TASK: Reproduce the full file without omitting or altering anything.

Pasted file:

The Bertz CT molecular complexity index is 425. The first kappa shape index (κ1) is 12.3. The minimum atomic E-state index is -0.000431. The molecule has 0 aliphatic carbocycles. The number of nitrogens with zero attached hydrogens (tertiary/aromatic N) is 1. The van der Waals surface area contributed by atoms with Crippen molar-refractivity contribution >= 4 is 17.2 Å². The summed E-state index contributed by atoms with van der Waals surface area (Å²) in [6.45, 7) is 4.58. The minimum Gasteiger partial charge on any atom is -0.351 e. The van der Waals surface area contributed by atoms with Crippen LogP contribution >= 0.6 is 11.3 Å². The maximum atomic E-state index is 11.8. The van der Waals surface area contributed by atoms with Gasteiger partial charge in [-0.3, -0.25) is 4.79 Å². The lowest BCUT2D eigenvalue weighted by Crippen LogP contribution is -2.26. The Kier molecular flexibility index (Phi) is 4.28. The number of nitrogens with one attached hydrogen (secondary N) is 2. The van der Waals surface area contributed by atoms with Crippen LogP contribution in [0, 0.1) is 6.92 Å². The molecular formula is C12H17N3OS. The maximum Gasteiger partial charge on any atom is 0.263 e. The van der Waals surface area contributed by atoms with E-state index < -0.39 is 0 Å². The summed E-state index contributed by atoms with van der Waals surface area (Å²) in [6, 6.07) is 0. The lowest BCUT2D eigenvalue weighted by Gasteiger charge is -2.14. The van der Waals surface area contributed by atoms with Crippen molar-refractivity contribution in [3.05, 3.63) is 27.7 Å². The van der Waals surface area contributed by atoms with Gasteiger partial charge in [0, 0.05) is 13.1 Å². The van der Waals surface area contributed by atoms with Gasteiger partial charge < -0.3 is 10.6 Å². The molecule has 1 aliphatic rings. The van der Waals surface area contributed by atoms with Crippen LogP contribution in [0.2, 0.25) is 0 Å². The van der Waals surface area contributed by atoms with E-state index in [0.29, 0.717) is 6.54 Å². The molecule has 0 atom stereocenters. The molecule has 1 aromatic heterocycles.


The Bertz CT molecular complexity index is 425. The first kappa shape index (κ1) is 12.3. The minimum atomic E-state index is -0.000431. The molecule has 0 aliphatic carbocycles. The number of nitrogens with zero attached hydrogens (tertiary/aromatic N) is 1. The van der Waals surface area contributed by atoms with Crippen molar-refractivity contribution >= 4 is 17.2 Å². The summed E-state index contributed by atoms with van der Waals surface area (Å²) in [6.45, 7) is 4.58. The minimum Gasteiger partial charge on any atom is -0.351 e. The van der Waals surface area contributed by atoms with Crippen LogP contribution >= 0.6 is 11.3 Å². The maximum atomic E-state index is 11.8. The van der Waals surface area contributed by atoms with Gasteiger partial charge in [-0.3, -0.25) is 4.79 Å². The lowest BCUT2D eigenvalue weighted by Crippen LogP contribution is -2.26. The Kier molecular flexibility index (Phi) is 4.28. The number of nitrogens with one attached hydrogen (secondary N) is 2. The van der Waals surface area contributed by atoms with Crippen LogP contribution in [0, 0.1) is 6.92 Å². The molecular formula is C12H17N3OS. The maximum Gasteiger partial charge on any atom is 0.263 e. The van der Waals surface area contributed by atoms with E-state index < -0.39 is 0 Å². The summed E-state index contributed by atoms with van der Waals surface area (Å²) in [6, 6.07) is 0. The lowest BCUT2D eigenvalue weighted by Gasteiger charge is -2.14. The van der Waals surface area contributed by atoms with Crippen molar-refractivity contribution in [3.05, 3.63) is 27.7 Å². The van der Waals surface area contributed by atoms with Gasteiger partial charge in [0, 0.05) is 13.1 Å². The van der Waals surface area contributed by atoms with Gasteiger partial charge < -0.3 is 10.6 Å². The molecule has 1 aliphatic rings. The van der Waals surface area contributed by atoms with Crippen LogP contribution in [0.2, 0.25) is 0 Å². The van der Waals surface area contributed by atoms with E-state index in [0.29, 0.717) is 6.54 Å². The molecule has 0 atom stereocenters. The molecule has 1 aromatic heterocycles.